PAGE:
No matter which route a writer takes, there will be challenges ahead. This is where we are in complete agreement. The only chances of success lie in great writing and attention to detail and presenting a quality product to the market.

      From then on it’s luck, as it always has been.

  3. I have done both. Both are rewarding, only with a small publisher who is willing to follow my needs and give me higher royalties, I own it does feel more rewarding. I felt wrong selling out to a major publisher by dumbing down my language and changing my heroines to make them weaker in hopes of appealing to a wide audience. I know my market now, and I think that’s what helps me succeed with a small publisher. Either way, I’m writing for ten hours a day. I have no complaints :)

  4. Just wanted to say thanks to both Derek and Su for realizing there’s no one true path for every writer.

    Frankly, I stopped reading a lot of blogs lately because of the name-calling and disrepect shown from both sides of the equation. It’s sad, it’s unnecessary, and it reminds me of what my grandmother used to say about wrestling with pigs..

  5. Derek, your remarks were spot-on. With respect to Su, of course, agents and publishers will only give time to well-written query letters and submissions, that’s a no-brainer. It’s also a no-brainer that they will pick up that which will earn them a living, be it celebrity, zeitgeist or whatever the en-vogue genre might be. Unless they are running a charitable institution :-)

  6. I think I have been a net contributor to the conventional book trade – in the sense that it has made far more money out of me than I ever made with its assistance. I am still open to offers from mythical agents & publishing houses but – like the majority of modern authors – my choices are

    1) commit my books to an online publisher and do all the promotion myself,

    or 2) self-publish and do all the promotion myself.

    Either way, I sell about the same number of books, but course 2) earns me 3 or 4 times as much per copy

  7. This post caught me attention, both for its subject matter and for the spirit of humility expressed. It takes a lot of courage for anyone to admit they could have done things differently, and to do it in such a public forum is admirable. I am one of those folks straddling both sides of the publishing fence right now, just looking to find my audience be it as an indie author online or in traditional print. The industry is in flux right now, and since none of us know how it will all turn out, it seems the best option is to continue to do the kinds of things I see happening here–sharing information and encouragement.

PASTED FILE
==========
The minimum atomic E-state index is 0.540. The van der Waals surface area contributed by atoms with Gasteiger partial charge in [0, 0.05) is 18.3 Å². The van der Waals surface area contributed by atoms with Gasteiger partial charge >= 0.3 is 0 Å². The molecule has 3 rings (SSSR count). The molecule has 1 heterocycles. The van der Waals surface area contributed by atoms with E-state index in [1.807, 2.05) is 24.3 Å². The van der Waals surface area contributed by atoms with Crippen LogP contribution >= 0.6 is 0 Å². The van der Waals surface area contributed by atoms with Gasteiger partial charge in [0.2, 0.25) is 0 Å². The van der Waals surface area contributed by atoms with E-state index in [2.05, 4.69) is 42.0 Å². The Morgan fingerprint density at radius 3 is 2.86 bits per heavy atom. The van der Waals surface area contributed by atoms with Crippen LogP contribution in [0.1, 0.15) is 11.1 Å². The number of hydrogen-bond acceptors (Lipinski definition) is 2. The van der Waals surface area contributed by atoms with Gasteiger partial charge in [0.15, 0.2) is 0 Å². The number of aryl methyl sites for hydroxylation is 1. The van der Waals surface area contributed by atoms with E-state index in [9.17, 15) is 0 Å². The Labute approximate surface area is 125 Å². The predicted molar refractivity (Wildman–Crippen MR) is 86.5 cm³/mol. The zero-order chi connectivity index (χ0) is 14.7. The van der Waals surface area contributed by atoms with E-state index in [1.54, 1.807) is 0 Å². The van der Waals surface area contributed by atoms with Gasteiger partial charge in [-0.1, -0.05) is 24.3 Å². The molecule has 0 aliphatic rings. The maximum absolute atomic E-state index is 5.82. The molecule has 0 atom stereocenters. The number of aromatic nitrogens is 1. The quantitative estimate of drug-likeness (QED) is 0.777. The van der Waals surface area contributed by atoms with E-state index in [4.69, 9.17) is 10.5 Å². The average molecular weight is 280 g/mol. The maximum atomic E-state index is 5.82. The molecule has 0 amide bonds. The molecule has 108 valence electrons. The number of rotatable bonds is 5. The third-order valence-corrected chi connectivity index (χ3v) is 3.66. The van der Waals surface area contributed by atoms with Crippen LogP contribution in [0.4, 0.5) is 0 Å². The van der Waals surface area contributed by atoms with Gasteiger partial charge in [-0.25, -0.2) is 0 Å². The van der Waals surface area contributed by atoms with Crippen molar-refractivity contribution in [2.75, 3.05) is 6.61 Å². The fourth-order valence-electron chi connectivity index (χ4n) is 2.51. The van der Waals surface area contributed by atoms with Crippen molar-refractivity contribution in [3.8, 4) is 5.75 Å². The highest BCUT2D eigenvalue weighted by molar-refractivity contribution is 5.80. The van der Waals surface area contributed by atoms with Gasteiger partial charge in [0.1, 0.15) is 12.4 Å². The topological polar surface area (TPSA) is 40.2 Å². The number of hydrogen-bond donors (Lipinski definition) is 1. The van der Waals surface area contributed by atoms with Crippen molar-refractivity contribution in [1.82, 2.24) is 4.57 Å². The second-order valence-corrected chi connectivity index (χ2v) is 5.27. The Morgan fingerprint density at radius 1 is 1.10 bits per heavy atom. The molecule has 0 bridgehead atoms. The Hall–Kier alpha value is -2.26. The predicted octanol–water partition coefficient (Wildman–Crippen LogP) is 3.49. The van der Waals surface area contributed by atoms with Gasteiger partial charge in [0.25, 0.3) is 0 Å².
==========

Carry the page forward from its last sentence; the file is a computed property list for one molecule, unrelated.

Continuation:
8. I agree… I think it’s not really worth arguing about. Everyone has their own dreams. My favorite line was how people need to be, “talented enough to rise above an ever increasingly crowded market.” I think that is everyone’s dream.


    1. Mmmh – but…. sorry. Talent is not enough. You only have to check out your local airport book store to reach that conclusion. A basic level of competence – yes. And next you need something to catch the publisher’s eye. Try being a sports star perhaps, or a politician, better still, a politician’s mistress. Probably the simplest route to a publisher’s heart is reincarnation as his favourite niece…

      Don’t want to try reincarnation? Well, if you are not prepared to be properly dedicated to your craft, I shall go off in a huff.

  9. Derek, I think your original comments in Su’s blog were perfectly reasonable, in a slightly grumpy sort of way. And as AE says, the subject is not worth arguing about.

    Jacqueline: What a good idea. I think I may try that (reincarnation) soon. Lol.